A German Messerschmitt Me 163B Komet rocket-propelled fighter at the National Museum of the United States Air Force, Dayton, Ohio (Public domain photo)
By George Morris
In 1943, a month before his 16th birthday, Joachim “Joe” Hoehne was drafted into the German military. It was the fate of many boys his age in a country seeing World War II’s fortunes turning against it.
Unlike most of his contemporaries, though, Hoehne ended up on the cutting edge of aviation.
Hoehne, later a resident of Denham Springs, Louisiana, flew the Messerschmitt 163 Komet, a rocket plane introduced late in the war as the United States, Britain, Russia and France tightened the noose on Germany. Although it had little impact on the war’s outcome, it indicated where manned flight was heading.
Two years after the war, Chuck Yeager flew faster than the speed of sound in an X-1 rocket plane. Today, the vehicle’s most advanced descendent is the space shuttle.
All of that, of course, was more than Hoehne could have imagined at the time, even though he had grown up around aviation.
His father, Otto Hoehne, had been a fighter pilot with the famed “Red Baron,” Manfred von Richthofen, during World War I and remained in the German military. Otto Hoehne was commanding an air base when World War II was declared.
“I grew up in it,” Hoehne said. “The first time I could comprehend a little bit, I’d seen all his trophies from World War I, guns lying around, all that stuff. I probably knew more about that than anybody else.”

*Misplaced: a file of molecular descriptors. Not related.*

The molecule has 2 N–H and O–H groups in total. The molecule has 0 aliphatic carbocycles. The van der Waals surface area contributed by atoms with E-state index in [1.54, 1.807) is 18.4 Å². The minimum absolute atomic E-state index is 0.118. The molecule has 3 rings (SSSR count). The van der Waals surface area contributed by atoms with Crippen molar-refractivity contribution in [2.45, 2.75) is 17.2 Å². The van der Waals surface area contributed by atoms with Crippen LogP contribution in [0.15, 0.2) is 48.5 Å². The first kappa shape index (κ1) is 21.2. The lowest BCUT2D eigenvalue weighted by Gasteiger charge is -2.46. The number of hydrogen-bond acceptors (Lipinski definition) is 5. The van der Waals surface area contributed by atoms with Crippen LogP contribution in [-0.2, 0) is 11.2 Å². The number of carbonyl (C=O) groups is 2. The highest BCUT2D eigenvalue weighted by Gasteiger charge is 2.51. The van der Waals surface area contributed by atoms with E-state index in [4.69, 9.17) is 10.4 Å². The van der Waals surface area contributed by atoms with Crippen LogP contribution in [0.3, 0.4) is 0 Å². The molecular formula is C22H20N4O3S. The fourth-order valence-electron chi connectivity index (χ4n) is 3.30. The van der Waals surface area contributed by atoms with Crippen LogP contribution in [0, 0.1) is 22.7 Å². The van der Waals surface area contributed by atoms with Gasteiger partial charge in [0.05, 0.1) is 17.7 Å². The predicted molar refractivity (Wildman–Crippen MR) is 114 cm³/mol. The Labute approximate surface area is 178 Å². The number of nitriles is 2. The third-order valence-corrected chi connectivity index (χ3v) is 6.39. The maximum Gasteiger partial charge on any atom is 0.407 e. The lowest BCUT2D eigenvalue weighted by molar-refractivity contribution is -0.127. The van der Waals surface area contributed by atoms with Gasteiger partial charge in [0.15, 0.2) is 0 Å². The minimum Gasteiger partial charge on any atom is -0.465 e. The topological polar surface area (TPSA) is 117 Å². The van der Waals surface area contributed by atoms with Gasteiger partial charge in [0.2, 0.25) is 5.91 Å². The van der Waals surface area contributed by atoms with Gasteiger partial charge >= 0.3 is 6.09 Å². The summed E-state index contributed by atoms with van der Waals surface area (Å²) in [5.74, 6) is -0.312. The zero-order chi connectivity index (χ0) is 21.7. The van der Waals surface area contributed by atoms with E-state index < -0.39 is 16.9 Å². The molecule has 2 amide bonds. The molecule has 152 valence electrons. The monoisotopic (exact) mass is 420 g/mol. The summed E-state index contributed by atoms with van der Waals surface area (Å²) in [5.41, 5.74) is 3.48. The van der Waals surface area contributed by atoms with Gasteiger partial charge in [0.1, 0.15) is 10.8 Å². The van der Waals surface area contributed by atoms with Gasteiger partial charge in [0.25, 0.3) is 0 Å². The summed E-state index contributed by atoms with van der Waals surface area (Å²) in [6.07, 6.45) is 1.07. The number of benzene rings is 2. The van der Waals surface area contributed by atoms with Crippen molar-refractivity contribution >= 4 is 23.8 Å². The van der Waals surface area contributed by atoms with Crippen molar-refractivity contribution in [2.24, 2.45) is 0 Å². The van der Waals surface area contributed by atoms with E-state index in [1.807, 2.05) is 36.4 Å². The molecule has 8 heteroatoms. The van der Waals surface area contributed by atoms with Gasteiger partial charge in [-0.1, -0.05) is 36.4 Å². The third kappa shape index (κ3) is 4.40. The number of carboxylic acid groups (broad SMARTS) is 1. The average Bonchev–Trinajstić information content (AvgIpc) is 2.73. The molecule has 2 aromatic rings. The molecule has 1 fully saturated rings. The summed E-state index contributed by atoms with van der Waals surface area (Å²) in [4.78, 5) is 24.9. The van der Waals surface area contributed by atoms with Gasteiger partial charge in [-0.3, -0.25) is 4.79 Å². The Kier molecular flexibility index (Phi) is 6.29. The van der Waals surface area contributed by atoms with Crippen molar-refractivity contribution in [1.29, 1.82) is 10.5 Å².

Even before Hoehne joined the war effort, the war came to him in an unexpected way. On May 17, 1943, RAF bombers attacked the Eder Dam, sending a torrent of water downstream. Hoehne and his family escaped to the top of the hangar, the airport’s largest building.
“It’s a hell of a noise when you’re in a valley and all of a sudden you see a wall of water 50 or 100 feet tall with houses, with pieces, with animals, farm equipment, everything come washing down,” he said. “It’s ungodly noise, the crying and all that stuff, cows bellowing.”
When drafted, though, Hoehne became an anti-aircraft gunner. He was sent to Peenemunde on the Baltic coast, where a factory produced the fuel for the V-2 rockets, which were causing considerable destruction in England. Allied bombers often attacked.
“Everybody was catching hell, including the poor bombers,” Hoehne said. “I felt sorry for them. The whole industry was maybe a mile wide, two miles long — that’s all the target they had, and they had to fly over it. All we had to do was shoot right in the middle of them.”
In 1944, Hoehne volunteered for a new mission. It began with flight training on a rudimentary glider. The glider training increased in difficulty, until Hoehne came face to face with the Me 163.
The first warplane of its kind, the rocket plane reached speeds of more than 500 mph and could reach an altitude of 30,000 feet two minutes after takeoff. There, it ran out of fuel and became a glider. The pilot attacked Allied bombers with two 20-mm cannons then glided back to the landing strip.
“When we first got there, one exploded on landing and one exploded in the air,” Hoehne said. “That made half of our group quit. But when you quit they put you into the paratroopers. That was no bargain.”